04:22 Before we can go about deburring the engine block, we need to understand what we're actually looking for and what we're trying to remove.
04:28 Now depending on the particular type of engine block you're working with, some are better than others.
04:33 Some have a lot of casting flash that we want to remove but we're basically looking for any areas where there is casting flash that could potentially break off and end up moving through our engine when it's in operation.
04:45 Obviously that's the last thing we want.
04:47 So with our LS there are a few areas that we're going to focus on.
04:50 In particular we can see there are some parting lines here in the casting that we're going to want to clean up.
04:57 Those aren't too much of a concern there but in particular at the base of the bore here we can see a small area of casting flash that is quite thin.
05:06 Now this is a concern because if we actually press on that casting flash, it is possible to break off a small section of that.
05:13 Of course it's possible that that may last a long and healthy life and never go anywhere but under the stress and vibration associated with high performance use, we don't want to take any risks.
05:25 So the tools we're going to use here in order to remove that casting flash include our air die grinder, we've also got a battery powered Dremel as well.
05:34 We're just going to swap backwards and forwards between those tools depending on where we actually need to reach in the engine block.
05:41 Alternatively we can also use a needle file for these purposes and I've also got a deburring tool which works really well on round holes.
05:51 So now that we know what we're trying to achieve, let's go ahead and actually deburr the block.
06:22 So at this point we've removed the majority of that casting flash from inside of the block.
06:27 Now when we're doing this, we aren't trying to polish the surface, that's not important, all we're trying to do is remove any of that loose material that could potentially break off and go through the engine.
06:36 The next step here, while we've still got the engine turned over, is we're going to use our Dremel and just debur the edges of our sump rails.
06:44 Now this is less of a performance aspect than just more removing those sharp edges that could end up cutting us as we're actually working on the engine.
06:52 So let's go ahead and do that.
07:14 We've now got the underside of the engine block completely deburred, I'm quite confident there's nothing there that's going to cause a problem.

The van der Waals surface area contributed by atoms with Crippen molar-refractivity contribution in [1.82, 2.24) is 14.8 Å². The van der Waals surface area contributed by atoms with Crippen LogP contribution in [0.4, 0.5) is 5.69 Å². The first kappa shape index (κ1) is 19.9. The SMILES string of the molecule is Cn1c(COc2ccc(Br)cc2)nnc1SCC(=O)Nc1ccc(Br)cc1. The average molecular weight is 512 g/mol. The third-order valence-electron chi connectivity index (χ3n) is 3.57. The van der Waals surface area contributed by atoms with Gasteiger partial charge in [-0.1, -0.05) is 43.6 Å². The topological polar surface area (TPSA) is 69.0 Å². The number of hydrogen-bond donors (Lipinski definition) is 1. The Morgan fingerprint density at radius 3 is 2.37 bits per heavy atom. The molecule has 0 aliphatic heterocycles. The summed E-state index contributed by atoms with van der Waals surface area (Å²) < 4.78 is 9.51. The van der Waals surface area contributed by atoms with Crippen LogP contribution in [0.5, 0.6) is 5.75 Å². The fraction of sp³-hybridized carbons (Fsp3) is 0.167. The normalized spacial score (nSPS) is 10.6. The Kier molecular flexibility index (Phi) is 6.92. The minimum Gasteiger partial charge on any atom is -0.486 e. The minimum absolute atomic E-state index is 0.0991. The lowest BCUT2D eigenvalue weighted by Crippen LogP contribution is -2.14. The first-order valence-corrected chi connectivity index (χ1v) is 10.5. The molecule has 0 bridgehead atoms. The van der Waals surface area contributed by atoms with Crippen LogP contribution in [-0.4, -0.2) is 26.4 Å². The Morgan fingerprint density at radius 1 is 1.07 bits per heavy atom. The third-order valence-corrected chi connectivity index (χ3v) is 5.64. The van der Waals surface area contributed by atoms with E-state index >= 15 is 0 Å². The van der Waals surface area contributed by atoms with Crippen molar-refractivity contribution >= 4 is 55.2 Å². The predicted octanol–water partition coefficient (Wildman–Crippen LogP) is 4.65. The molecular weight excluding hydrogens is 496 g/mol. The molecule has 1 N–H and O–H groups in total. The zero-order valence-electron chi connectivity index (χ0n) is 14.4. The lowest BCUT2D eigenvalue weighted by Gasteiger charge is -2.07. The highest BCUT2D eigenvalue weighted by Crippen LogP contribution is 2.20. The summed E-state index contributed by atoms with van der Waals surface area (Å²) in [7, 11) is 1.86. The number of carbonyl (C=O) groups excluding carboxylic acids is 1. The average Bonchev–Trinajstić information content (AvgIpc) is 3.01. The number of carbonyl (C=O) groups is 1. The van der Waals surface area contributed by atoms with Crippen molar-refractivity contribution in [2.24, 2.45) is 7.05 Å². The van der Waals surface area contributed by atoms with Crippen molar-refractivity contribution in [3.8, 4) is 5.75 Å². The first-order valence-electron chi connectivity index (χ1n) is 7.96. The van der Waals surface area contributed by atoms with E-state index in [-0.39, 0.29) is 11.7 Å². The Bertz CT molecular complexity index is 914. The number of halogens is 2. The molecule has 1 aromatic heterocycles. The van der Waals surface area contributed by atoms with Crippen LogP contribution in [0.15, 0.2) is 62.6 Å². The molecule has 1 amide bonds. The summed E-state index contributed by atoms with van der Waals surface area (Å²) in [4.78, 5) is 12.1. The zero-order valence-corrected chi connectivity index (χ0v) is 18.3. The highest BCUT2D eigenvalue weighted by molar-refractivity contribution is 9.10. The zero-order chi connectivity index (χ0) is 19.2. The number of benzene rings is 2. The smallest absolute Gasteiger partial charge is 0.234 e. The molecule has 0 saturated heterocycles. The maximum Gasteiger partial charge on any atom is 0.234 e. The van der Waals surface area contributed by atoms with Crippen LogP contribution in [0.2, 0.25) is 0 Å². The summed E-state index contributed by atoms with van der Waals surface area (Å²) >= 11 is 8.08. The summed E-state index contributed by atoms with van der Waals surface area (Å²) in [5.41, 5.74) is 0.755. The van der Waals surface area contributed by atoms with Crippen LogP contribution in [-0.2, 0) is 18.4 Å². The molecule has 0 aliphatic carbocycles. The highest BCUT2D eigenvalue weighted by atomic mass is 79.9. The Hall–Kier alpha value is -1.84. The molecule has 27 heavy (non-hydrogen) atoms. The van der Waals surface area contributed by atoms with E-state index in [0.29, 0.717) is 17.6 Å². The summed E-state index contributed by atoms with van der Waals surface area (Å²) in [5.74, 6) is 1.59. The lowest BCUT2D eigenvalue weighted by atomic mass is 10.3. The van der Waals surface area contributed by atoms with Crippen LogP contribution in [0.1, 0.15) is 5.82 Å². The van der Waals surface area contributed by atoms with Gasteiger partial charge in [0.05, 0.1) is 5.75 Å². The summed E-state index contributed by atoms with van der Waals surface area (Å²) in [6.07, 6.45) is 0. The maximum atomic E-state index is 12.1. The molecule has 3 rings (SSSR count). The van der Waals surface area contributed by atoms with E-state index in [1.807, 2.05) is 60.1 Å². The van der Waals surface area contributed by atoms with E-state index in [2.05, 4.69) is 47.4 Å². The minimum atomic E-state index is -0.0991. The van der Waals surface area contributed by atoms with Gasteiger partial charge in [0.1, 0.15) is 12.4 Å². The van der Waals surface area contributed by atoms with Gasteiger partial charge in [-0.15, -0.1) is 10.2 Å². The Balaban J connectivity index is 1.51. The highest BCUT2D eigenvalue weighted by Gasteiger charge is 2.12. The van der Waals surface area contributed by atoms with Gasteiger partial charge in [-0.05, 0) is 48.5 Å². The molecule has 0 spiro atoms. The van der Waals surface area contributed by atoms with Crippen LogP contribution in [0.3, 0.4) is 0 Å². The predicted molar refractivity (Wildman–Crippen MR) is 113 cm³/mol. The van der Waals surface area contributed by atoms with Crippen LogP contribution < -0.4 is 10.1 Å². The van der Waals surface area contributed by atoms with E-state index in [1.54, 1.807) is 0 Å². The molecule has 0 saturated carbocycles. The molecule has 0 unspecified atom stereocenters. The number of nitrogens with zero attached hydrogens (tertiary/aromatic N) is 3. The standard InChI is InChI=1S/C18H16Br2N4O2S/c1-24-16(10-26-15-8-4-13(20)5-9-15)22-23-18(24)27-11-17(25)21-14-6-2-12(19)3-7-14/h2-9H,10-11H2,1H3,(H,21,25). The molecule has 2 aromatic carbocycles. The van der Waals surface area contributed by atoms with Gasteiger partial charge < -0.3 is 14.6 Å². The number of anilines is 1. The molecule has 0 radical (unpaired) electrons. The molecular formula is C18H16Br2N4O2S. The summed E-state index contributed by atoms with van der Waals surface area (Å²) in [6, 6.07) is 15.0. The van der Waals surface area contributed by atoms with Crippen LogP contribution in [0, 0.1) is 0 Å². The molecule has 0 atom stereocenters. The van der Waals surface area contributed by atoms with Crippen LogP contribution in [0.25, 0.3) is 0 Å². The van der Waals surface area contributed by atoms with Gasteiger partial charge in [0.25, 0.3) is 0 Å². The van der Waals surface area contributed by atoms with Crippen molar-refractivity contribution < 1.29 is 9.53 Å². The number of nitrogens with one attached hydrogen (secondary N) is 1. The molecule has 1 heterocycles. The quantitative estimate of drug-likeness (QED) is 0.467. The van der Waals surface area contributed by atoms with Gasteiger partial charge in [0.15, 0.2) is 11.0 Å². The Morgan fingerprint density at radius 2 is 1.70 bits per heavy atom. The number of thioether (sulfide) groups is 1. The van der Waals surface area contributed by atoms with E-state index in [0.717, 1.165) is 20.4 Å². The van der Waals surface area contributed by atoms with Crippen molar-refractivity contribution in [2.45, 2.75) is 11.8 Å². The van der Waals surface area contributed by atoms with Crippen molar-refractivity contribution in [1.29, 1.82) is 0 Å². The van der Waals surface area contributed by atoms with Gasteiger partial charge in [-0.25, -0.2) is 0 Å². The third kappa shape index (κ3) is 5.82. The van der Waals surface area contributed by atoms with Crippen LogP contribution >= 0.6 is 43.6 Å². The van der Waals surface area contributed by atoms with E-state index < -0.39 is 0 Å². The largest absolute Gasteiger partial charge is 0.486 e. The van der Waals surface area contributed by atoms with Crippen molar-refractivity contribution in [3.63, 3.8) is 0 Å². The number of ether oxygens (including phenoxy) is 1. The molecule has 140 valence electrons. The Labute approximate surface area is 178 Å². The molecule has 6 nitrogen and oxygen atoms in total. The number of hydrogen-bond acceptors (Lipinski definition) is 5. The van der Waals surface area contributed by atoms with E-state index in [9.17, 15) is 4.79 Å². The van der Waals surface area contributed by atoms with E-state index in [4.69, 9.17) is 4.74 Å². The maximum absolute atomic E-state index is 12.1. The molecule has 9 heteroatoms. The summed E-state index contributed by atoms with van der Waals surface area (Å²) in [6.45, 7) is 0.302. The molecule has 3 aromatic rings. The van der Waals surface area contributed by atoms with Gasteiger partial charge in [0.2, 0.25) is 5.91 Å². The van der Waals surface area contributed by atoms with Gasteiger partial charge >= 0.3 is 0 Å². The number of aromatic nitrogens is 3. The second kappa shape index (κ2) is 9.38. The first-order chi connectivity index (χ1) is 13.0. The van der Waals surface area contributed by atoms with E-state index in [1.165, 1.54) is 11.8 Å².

07:20 So we can flip the engine over and we're going to repeat the process on the deck surface of the engine, so let's go ahead and do that now.
07:28 With the engine flipped over, we're going to be repeating exactly the same process, we're going to start with our Dremel electric die grinder and we're going to be deburring the outside of the deck surface of the block as well as going through and deburring any of the water jacket holes.
07:42 Now of course it should go without saying here that when we go through this process, it is incredibly important that you are careful with the die grinder, making sure that it doesn't slip and run across the deck surface of the engine block, as that could end up giving us problems with head gasket sealing at a later point.
07:57 So let's get started with the deck surface now.
08:28 With our first deck surface now deburred, we're simply going to move the engine on our engine stand and we'll repeat the process on the other bank of cylinders, so let's go ahead and do that now.
09:04 With both deck surfaces now deburred, we've got one last deburring task, we're going to rotate the engine and we're going to focus on any areas within the valley of the engine where we may have some casting flash that also needs to be removed so let's go ahead and do that now.
09:39 With our deburring process complete, we can now have the confidence that there's no casting flash that could break off and go through our freshly built engine and while this is a process that I know a lot of engine builders will simply ignore, it can be one of those small steps that can really make a difference to the long term reliability of your engine.
09:58 We've got one last task that we're going to complete here within this module which is to remove our oil gallery plugs.
10:04 This is simply going to require us to rotate the engine on our engine stand, we're going to remove each plug in turn and that's going to allow us easy access to all of those oil galleries when we get to the process of cleaning down our block.
10:17 So let's go ahead and do that now.
10:38 So at this point we've got our block preparation complete.
10:40 Of course because this is an alloy block, there is no need to paint the block, so we're ready to move on with the next step of our process.